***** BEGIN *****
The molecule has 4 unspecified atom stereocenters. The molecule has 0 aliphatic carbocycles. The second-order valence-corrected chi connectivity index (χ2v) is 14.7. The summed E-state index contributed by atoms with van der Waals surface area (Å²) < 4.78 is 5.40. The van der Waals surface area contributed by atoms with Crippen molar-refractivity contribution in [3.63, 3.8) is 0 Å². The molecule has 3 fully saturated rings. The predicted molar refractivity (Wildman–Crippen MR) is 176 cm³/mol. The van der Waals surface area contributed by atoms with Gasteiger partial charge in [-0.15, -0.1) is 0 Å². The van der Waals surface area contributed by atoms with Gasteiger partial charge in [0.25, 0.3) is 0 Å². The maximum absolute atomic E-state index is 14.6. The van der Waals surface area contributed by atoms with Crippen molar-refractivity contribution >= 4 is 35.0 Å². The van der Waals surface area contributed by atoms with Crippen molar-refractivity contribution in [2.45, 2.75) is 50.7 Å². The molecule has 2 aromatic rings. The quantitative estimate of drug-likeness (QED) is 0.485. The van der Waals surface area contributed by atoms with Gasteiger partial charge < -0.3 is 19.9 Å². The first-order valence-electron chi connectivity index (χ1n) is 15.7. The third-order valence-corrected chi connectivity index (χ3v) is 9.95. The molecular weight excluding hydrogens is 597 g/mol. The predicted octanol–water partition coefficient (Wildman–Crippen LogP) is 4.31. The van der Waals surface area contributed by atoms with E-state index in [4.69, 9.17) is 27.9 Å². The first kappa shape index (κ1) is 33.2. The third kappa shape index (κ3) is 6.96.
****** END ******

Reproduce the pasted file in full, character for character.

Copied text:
The molecule has 4 unspecified atom stereocenters. The molecule has 0 aliphatic carbocycles. The second-order valence-corrected chi connectivity index (χ2v) is 14.7. The summed E-state index contributed by atoms with van der Waals surface area (Å²) < 4.78 is 5.40. The van der Waals surface area contributed by atoms with Crippen molar-refractivity contribution in [3.63, 3.8) is 0 Å². The molecule has 3 fully saturated rings. The predicted molar refractivity (Wildman–Crippen MR) is 176 cm³/mol. The van der Waals surface area contributed by atoms with Gasteiger partial charge in [-0.15, -0.1) is 0 Å². The van der Waals surface area contributed by atoms with Gasteiger partial charge in [0.25, 0.3) is 0 Å². The maximum absolute atomic E-state index is 14.6. The van der Waals surface area contributed by atoms with Crippen molar-refractivity contribution >= 4 is 35.0 Å². The van der Waals surface area contributed by atoms with Crippen molar-refractivity contribution in [2.45, 2.75) is 50.7 Å². The molecule has 2 aromatic rings. The quantitative estimate of drug-likeness (QED) is 0.485. The van der Waals surface area contributed by atoms with Gasteiger partial charge < -0.3 is 19.9 Å². The first-order valence-electron chi connectivity index (χ1n) is 15.7. The third-order valence-corrected chi connectivity index (χ3v) is 9.95. The molecular weight excluding hydrogens is 597 g/mol. The predicted octanol–water partition coefficient (Wildman–Crippen LogP) is 4.31. The van der Waals surface area contributed by atoms with E-state index in [4.69, 9.17) is 27.9 Å². The first kappa shape index (κ1) is 33.2. The third kappa shape index (κ3) is 6.96.